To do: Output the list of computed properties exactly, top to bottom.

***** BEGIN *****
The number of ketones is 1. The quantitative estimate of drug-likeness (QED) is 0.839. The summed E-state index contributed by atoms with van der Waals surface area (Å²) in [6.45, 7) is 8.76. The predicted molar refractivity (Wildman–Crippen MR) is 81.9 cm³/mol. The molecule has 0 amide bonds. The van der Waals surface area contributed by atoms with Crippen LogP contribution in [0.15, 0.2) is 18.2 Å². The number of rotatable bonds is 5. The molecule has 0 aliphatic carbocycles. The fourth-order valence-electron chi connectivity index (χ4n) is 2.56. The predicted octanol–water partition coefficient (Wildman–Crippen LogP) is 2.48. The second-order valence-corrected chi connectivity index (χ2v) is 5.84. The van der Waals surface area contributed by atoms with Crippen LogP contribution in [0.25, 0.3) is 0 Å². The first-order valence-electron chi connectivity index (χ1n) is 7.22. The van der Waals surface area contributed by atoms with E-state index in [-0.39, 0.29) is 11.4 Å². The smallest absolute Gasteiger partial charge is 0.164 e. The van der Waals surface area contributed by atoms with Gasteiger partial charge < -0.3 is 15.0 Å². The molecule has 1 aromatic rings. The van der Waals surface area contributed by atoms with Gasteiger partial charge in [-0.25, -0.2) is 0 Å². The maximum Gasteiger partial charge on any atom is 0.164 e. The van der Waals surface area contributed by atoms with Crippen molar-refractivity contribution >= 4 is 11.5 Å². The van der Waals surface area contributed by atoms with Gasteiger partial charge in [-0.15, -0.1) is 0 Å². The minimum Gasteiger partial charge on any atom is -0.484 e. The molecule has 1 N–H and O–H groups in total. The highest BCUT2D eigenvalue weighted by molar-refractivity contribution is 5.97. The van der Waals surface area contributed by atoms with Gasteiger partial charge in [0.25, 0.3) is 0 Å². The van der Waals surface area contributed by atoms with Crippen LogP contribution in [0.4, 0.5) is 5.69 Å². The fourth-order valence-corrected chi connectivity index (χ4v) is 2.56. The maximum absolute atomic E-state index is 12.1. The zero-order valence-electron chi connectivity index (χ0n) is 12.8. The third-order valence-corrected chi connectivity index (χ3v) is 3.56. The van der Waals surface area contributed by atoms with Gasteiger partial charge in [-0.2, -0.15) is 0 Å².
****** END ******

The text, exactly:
The number of ketones is 1. The quantitative estimate of drug-likeness (QED) is 0.839. The summed E-state index contributed by atoms with van der Waals surface area (Å²) in [6.45, 7) is 8.76. The predicted molar refractivity (Wildman–Crippen MR) is 81.9 cm³/mol. The molecule has 0 amide bonds. The van der Waals surface area contributed by atoms with Crippen LogP contribution in [0.15, 0.2) is 18.2 Å². The number of rotatable bonds is 5. The molecule has 0 aliphatic carbocycles. The fourth-order valence-electron chi connectivity index (χ4n) is 2.56. The predicted octanol–water partition coefficient (Wildman–Crippen LogP) is 2.48. The second-order valence-corrected chi connectivity index (χ2v) is 5.84. The van der Waals surface area contributed by atoms with Crippen LogP contribution in [0.25, 0.3) is 0 Å². The first-order valence-electron chi connectivity index (χ1n) is 7.22. The van der Waals surface area contributed by atoms with E-state index in [-0.39, 0.29) is 11.4 Å². The smallest absolute Gasteiger partial charge is 0.164 e. The van der Waals surface area contributed by atoms with Gasteiger partial charge < -0.3 is 15.0 Å². The molecule has 1 aromatic rings. The van der Waals surface area contributed by atoms with Gasteiger partial charge in [-0.25, -0.2) is 0 Å². The maximum Gasteiger partial charge on any atom is 0.164 e. The van der Waals surface area contributed by atoms with Crippen molar-refractivity contribution >= 4 is 11.5 Å². The van der Waals surface area contributed by atoms with Gasteiger partial charge in [-0.15, -0.1) is 0 Å². The minimum Gasteiger partial charge on any atom is -0.484 e. The molecule has 1 N–H and O–H groups in total. The highest BCUT2D eigenvalue weighted by molar-refractivity contribution is 5.97. The van der Waals surface area contributed by atoms with Gasteiger partial charge in [0.25, 0.3) is 0 Å². The van der Waals surface area contributed by atoms with Crippen LogP contribution in [0.4, 0.5) is 5.69 Å². The fourth-order valence-corrected chi connectivity index (χ4v) is 2.56. The maximum absolute atomic E-state index is 12.1. The zero-order valence-electron chi connectivity index (χ0n) is 12.8. The third-order valence-corrected chi connectivity index (χ3v) is 3.56. The van der Waals surface area contributed by atoms with Gasteiger partial charge in [-0.2, -0.15) is 0 Å².